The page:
The UN has insisted it is committed to talks with Ugandan warlord Joseph Kony and his rebel group, despite disbanding its office dedicated to the process.
Uganda's UN envoy Ruhakana Rugunda said Ugandans should rest assured that their government, the UN and international community were working for peace.
He said there was a peace deal on the table waiting for Mr Kony to sign.
Mr Kony's Lord's Resistance Army (LRA) is blamed for displacing and killing thousands in a brutal 20-year conflict.
Channels 'still open'
Although the LRA's stated aim is to install a Bible-based theocracy in Uganda, its rebellion has spread to South Sudan, eastern Democratic Republic of Congo and the Central African Republic.
Former Mozambique President Joaquim Chissano was chosen to head a UN mission aimed at framing a peace deal with the LRA in 2006, but his office was wound down on Wednesday.
Mr Rugunda said there was no longer any need for the mission because there were no peace talks going on.
"There is no reason why President Chissano and his office should remain fully operational when Joseph Kony and his group have opted not to sign [the peace deal]," he told the BBC's Network Africa programme.
But he added: "Ugandans should rest assured that their government, the international community, the UN and Security Council fully support a peaceful resolution of the conflict that Kony is responsible for."
He said the channels were still open for negotiations.
'A sad day'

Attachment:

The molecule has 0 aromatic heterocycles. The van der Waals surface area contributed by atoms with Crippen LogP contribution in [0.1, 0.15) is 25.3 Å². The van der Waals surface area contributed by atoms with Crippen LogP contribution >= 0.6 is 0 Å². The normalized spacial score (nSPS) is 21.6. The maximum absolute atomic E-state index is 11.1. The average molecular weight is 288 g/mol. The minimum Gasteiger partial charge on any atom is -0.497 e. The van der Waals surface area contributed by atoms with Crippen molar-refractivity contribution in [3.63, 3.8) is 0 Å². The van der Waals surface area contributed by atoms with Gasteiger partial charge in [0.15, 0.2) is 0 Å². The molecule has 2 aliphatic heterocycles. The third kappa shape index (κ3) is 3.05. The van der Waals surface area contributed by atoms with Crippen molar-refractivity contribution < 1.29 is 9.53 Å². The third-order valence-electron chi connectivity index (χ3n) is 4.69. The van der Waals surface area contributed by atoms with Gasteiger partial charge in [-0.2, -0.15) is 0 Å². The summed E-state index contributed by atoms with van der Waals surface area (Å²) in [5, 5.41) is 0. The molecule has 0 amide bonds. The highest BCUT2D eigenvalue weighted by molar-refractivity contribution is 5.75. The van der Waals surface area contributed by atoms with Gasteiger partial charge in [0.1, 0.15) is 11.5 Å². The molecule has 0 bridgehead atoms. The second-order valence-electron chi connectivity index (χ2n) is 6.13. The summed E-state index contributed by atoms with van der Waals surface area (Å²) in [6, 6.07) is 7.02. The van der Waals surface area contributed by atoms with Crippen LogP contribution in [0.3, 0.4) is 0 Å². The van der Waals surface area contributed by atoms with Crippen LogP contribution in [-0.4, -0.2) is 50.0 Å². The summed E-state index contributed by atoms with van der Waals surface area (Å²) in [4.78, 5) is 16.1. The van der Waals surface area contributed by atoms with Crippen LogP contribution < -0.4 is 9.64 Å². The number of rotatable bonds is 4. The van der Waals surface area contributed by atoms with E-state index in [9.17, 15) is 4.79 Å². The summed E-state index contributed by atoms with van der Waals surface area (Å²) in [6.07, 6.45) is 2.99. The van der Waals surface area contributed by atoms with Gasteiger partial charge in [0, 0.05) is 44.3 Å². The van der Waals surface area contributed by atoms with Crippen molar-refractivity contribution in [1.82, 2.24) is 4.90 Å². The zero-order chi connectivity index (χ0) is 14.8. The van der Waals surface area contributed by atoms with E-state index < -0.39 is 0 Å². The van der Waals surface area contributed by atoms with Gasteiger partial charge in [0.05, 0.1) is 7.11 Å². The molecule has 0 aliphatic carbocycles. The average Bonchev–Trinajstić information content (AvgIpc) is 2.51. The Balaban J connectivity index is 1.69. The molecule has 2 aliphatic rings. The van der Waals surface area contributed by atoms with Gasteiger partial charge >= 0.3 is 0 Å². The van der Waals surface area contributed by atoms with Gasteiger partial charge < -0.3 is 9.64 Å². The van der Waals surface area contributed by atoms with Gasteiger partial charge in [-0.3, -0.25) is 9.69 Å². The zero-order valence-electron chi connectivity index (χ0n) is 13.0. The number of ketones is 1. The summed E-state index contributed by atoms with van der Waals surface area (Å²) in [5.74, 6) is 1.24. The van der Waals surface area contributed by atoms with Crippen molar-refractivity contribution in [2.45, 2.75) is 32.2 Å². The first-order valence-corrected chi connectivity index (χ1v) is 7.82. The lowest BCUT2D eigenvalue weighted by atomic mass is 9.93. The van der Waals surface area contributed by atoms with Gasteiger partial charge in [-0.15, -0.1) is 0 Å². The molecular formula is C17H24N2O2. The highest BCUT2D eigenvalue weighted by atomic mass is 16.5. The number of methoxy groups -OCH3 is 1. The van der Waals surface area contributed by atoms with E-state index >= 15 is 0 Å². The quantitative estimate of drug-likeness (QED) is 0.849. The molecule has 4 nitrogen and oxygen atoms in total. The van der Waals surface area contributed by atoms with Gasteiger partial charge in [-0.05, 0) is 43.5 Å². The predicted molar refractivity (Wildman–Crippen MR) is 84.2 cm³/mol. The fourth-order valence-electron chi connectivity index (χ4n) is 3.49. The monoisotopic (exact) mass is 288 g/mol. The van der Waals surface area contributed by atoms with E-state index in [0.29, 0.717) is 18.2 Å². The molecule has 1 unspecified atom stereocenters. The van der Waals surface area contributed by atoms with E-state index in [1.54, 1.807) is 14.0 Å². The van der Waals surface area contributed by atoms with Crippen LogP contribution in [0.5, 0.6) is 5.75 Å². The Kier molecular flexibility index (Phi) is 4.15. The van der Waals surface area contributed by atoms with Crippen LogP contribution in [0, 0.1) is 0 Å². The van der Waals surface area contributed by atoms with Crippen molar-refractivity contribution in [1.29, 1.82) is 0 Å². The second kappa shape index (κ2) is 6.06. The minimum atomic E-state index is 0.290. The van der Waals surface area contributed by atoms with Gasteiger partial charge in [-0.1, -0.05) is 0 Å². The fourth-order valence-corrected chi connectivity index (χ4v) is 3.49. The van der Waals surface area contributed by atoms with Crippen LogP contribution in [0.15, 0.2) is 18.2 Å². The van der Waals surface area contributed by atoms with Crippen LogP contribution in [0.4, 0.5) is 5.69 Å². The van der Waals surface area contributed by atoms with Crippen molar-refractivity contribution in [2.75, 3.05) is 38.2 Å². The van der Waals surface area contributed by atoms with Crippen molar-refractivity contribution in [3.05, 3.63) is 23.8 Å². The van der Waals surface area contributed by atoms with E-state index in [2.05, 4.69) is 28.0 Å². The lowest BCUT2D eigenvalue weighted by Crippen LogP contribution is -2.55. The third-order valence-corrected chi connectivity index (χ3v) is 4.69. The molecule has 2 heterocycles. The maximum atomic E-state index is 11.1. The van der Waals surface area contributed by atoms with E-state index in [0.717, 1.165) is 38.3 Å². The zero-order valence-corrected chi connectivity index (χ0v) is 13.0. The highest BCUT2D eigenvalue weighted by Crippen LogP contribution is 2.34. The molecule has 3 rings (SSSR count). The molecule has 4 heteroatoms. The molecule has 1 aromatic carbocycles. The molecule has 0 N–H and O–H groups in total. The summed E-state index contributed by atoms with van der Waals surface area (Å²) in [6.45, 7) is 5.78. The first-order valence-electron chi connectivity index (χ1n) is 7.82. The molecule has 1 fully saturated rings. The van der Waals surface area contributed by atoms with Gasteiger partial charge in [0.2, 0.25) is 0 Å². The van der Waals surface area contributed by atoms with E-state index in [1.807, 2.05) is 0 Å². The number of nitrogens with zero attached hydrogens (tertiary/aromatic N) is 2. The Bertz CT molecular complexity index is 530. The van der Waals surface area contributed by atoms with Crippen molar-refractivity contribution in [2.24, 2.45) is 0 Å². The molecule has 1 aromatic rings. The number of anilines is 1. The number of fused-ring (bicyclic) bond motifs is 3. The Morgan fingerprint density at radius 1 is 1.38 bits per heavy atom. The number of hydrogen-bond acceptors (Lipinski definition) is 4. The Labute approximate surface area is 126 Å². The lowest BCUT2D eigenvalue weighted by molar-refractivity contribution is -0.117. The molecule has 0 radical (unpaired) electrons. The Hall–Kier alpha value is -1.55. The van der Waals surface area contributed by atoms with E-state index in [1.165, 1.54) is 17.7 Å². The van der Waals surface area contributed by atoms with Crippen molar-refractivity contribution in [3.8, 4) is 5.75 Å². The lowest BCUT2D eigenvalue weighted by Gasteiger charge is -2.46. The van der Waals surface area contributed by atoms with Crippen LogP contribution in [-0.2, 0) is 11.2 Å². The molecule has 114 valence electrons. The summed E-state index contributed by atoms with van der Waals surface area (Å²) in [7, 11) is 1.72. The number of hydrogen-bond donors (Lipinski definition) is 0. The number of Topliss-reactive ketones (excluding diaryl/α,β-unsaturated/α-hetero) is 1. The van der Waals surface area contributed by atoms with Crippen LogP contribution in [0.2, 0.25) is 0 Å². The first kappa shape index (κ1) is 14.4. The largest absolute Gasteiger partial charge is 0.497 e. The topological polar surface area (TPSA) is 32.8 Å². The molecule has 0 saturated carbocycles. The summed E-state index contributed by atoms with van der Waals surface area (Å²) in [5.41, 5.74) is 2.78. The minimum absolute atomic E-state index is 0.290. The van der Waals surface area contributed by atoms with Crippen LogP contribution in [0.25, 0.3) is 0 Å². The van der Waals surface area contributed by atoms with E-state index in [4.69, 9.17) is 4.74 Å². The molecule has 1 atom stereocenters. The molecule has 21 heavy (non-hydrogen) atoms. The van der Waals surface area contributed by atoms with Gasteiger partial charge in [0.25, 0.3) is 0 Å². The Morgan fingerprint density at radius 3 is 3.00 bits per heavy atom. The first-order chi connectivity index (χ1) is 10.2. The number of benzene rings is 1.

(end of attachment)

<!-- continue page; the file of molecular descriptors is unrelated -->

The talks stalled after LRA negotiators insisted that an international arrest warrant for Mr Kony be withdrawn as a condition of any agreement.
Rights groups have pointed out that all sides reached an agreement to try any cases involving Mr Kony or his men in Uganda.
They say the arrest warrant has been used as an excuse for the LRA not to sign a deal.
In his final briefing to the UN secretary general, Mr Chissano said the LRA leader had given the impression that he had little interest in the peace process.
He said military operations launched by Uganda against the LRA had uprooted and disrupted the rebels.
But he said there had been "vicious" LRA reprisals in DR Congo and South Sudan.
The LRA's chief negotiator David Matsanga said the UN's decision to close its office was a "sad day for the people of the region".
He called on the UN to withdraw the arrest warrant and said the Ugandan government should sign a truce.
"How can Kony sign an agreement when there is no temporary ceasefire?" he said.
As peace talks faltered towards the end of 2008, violence in the region intensified.
Rights groups say the LRA has killed 1,200 people and displaced many thousands more since last December.
It has also stepped up its abductions of children and adults, they say.